At the heart of many of our social media woes is a problem with comparisons. We either compare our lives to the idealized Instagram-filtered lives of our peers and find ourselves lacking and thus sink into despair, or we compare our opinions to those of others on Twitter and find others lacking and thus ascend into arrogance. But there is an antidote to the sins of despair and arrogance: humility. A humble person, instead of craving to compare, is comfortable in their own skin. They feel no need to measure up to others or to look down on others because their identity, worth, and world is not found in others, but in an Other – Jesus Christ. A humble person measures their self-worth not according to their own shortcomings or successes, but according to Christ’s death on a cross, which levels the playing field between all people as it reveals every person as a sinner in need of God’s grace.

In a social media ecosystem filled with comparison, perhaps we should post more about and point more to Christ. After all, whether a person is posting polished pictures on Instagram or vicious vitriol on Twitter, that person needs Christ, too.

August 19, 2019 at 5:15 am 3 comments

#Blessed

Credit:  socialmediaexaminer.com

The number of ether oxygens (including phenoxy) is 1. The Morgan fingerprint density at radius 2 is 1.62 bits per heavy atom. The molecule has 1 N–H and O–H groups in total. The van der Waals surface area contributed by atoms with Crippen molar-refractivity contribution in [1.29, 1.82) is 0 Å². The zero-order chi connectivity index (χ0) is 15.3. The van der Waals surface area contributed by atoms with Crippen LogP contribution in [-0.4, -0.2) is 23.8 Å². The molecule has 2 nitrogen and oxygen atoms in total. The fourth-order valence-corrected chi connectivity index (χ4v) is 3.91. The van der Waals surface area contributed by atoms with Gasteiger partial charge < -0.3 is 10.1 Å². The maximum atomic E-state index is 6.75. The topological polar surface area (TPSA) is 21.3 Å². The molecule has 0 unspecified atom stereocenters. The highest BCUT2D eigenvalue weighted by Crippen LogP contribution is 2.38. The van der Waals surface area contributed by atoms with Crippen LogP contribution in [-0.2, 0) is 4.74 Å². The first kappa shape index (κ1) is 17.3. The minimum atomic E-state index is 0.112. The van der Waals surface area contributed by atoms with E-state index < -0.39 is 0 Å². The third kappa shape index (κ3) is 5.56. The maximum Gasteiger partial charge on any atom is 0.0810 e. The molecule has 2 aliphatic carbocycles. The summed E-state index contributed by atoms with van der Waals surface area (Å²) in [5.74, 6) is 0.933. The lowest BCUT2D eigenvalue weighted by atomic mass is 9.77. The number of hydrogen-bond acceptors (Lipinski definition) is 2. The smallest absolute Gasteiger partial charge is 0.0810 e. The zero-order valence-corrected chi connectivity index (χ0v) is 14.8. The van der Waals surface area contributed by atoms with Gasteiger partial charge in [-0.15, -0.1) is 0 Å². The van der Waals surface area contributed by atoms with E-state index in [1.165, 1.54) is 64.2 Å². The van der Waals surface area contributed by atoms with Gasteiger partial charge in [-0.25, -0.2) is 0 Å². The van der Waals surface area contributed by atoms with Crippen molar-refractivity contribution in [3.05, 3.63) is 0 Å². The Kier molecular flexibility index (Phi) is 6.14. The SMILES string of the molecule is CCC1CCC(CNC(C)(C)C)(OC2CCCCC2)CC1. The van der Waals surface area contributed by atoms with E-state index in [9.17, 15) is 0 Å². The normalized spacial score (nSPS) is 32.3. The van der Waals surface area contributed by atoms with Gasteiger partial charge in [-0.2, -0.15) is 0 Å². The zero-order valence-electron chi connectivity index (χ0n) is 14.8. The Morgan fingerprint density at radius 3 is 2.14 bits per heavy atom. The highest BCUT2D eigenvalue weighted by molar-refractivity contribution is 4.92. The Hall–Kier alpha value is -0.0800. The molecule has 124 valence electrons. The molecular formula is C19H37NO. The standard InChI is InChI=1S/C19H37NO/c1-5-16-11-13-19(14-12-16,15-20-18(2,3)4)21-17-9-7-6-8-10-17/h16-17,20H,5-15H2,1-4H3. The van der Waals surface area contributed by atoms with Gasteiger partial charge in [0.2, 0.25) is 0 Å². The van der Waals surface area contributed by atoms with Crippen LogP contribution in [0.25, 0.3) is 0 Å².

Credit: socialmediaexaminer.com

I don’t know how many times I’ve received the prayer request.  But it’s definitely more times than I can remember.  “Pray that God will bless my…” and then fill in the blank.  “Finances.”  “Job Search.”  “Move.”  “Golf Game.”  “Baby Shower.”  And the list could go on and on.

Now, on the one hand, I have no particular problem with these kinds of prayer requests per se.  Indeed, when people come to me with these kinds of prayers, I gladly oblige.  But on the other hand, even though we pray to be blessed, I’m not so sure we always understand what it truly entails to be blessed, at least not biblically.

The other day, I came across an article by Jessica Bennett of The New York Times chronicling all the blessings she has stumbled across on social media.  She opens:

Here are a few of the ways that God has touched my social network over the past few months:

S(he) helped a friend get accepted into graduate school. (She was “blessed” to be there.)

S(he) made it possible for a yoga instructor’s Caribbean spa retreat. (“Blessed to be teaching in paradise,” she wrote.)

S(he) helped a new mom outfit her infant in a tiny designer frock. (“A year of patiently waiting and it finally fits! Feeling blessed.”)

S(he) graced a colleague with at least 57 Facebook wall postings about her birthday. (“So blessed for all the love,” she wrote, to approximately 900 of her closest friends.)